The e-pedal feature took a bit of getting used to. Nissan describes it as one-pedal driving. If you take your foot off the accelerator, the car instantly begins to slow to a near full stop. Slowing down uses the car’s momentum to regenerate electricity for the battery. It feels as if you’ve released a drag chute behind the car and the function enables you to drive nearly everywhere without using the brakes.

The Leaf is surprisingly roomy and has a large amount of trunk space for such a small car. There’s also generous room for tall passengers in the back seat.

It’s an excellent choice for a second vehicle and short commuting.

***

Limited charging stations add to anxiety

Driving an electric vehicle outside a city requires careful planning

A family emergency quickly altered my driving plans just after I picked up the 2018 Nissan Leaf for a six-day test.

My sister was in hospital and I had to drive from the Nissan garage in Mississauga, Ont., to the town of Simcoe, a distance of 130 kilometres. When it came time to leave, I discovered there were just two charging stations in town. At the closest one I got a one-hour charge that gave me just enough power to get home to Hamilton.

On the way, my PlugShare phone app identified a free charging station in Ancaster, in the parking lot of the library. But when I pulled in for a top-up, I found the electric socket was damaged and full of spider webs – neglected for weeks or months.

Driving gingerly got me home with a few kilometres to spare. The next day, I headed for the nearest Nissan dealership and just made it with one per cent of battery power left.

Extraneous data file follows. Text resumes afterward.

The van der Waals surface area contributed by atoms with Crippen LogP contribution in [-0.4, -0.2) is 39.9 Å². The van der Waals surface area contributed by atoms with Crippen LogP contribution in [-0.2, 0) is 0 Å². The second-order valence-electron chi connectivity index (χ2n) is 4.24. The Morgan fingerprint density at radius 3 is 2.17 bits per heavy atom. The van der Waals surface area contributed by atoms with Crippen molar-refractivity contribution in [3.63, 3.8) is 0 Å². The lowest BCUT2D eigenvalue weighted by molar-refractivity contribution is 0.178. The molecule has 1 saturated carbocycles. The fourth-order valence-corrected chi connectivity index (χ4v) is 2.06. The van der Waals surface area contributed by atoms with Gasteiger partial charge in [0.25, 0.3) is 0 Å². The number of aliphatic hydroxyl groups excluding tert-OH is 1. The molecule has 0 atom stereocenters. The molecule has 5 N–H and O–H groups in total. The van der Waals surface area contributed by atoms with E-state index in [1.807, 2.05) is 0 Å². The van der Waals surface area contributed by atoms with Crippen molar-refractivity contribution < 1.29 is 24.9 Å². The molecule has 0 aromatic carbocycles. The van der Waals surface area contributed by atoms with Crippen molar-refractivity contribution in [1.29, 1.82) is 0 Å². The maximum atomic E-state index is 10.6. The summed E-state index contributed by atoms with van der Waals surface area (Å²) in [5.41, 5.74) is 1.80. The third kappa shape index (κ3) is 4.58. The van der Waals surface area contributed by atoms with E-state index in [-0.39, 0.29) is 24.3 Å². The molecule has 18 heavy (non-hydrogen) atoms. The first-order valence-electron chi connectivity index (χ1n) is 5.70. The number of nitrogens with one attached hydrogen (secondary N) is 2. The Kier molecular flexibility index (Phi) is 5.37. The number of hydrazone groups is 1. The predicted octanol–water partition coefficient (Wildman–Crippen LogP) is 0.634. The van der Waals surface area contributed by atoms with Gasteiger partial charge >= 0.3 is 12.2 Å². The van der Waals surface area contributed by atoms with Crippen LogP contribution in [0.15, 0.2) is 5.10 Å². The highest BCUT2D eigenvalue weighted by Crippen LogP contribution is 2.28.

A one-hour charge gave me enough juice to find the charger of my choice, so I headed for a nearby Canadian Tire and a FLO station (FLO is Canada’s largest EV charging network). I opted for the quicker Level 3 charge, which gave me 80 per cent in 40 minutes. The remaining 20 per cent can take just as long and cost up to $10.

When I returned to Simcoe to visit my sister, I had to charge the car again, soon. Halfway home, I charged the car again at a FLO station, for $25.

The next day, I drove to Simcoe again and after visiting my sister, I went for dinner with a friend in the nearby town of Port Dover. I found a charger behind a bank, plugged the car in and talked to someone online about payment. She told me she had sent the signal to the unit to start charging my car.

When I returned from dinner two hours later, I discovered the charger had not worked.

I found the other charging station listed on the app and drove to the location at 10 p.m., only to find it out of order. That forced me to drive back to my friend’s place, where I hooked up the charger to her outdoor wall socket.

This trickle charge from a 110-volt source is the slowest form of charging, so early the next morning I only had about 43-kilometre of range. That enabled me to drive to Brantford to use the Level 3 charger. After an hour (and another $25), I had about 200 kilometres.

Even with the battery low, the car performed as if it had plenty of juice. In reality, I could have probably only driven another 10 kilometres or so.

After two such severe examples of range anxiety, I decided to sharply curtail my driving for a day or two.

Much as I loved driving the Nissan Leaf, when I explained to friends and family the difficulties I had finding a reliable source of electrical charge, they told me they would never buy an electric vehicle.

This is a temporary problem. The vast number of charging stations being built and the improvement in charging times will soon make these difficulties a thing of the past.

But for now, I’ll stick to hybrids. I like not having to worry about whether I’ll make it to my destination.

Peter Bailey is an award-winning newspaper editor and writer with more than 40 years of experience. He specializes in automotive and travel writing, and lives in Hamilton, Ont.


nissan leaf

The views, opinions and positions expressed by columnists and contributors are the author’s alone. They do not inherently or expressly reflect the views, opinions and/or positions of our publication.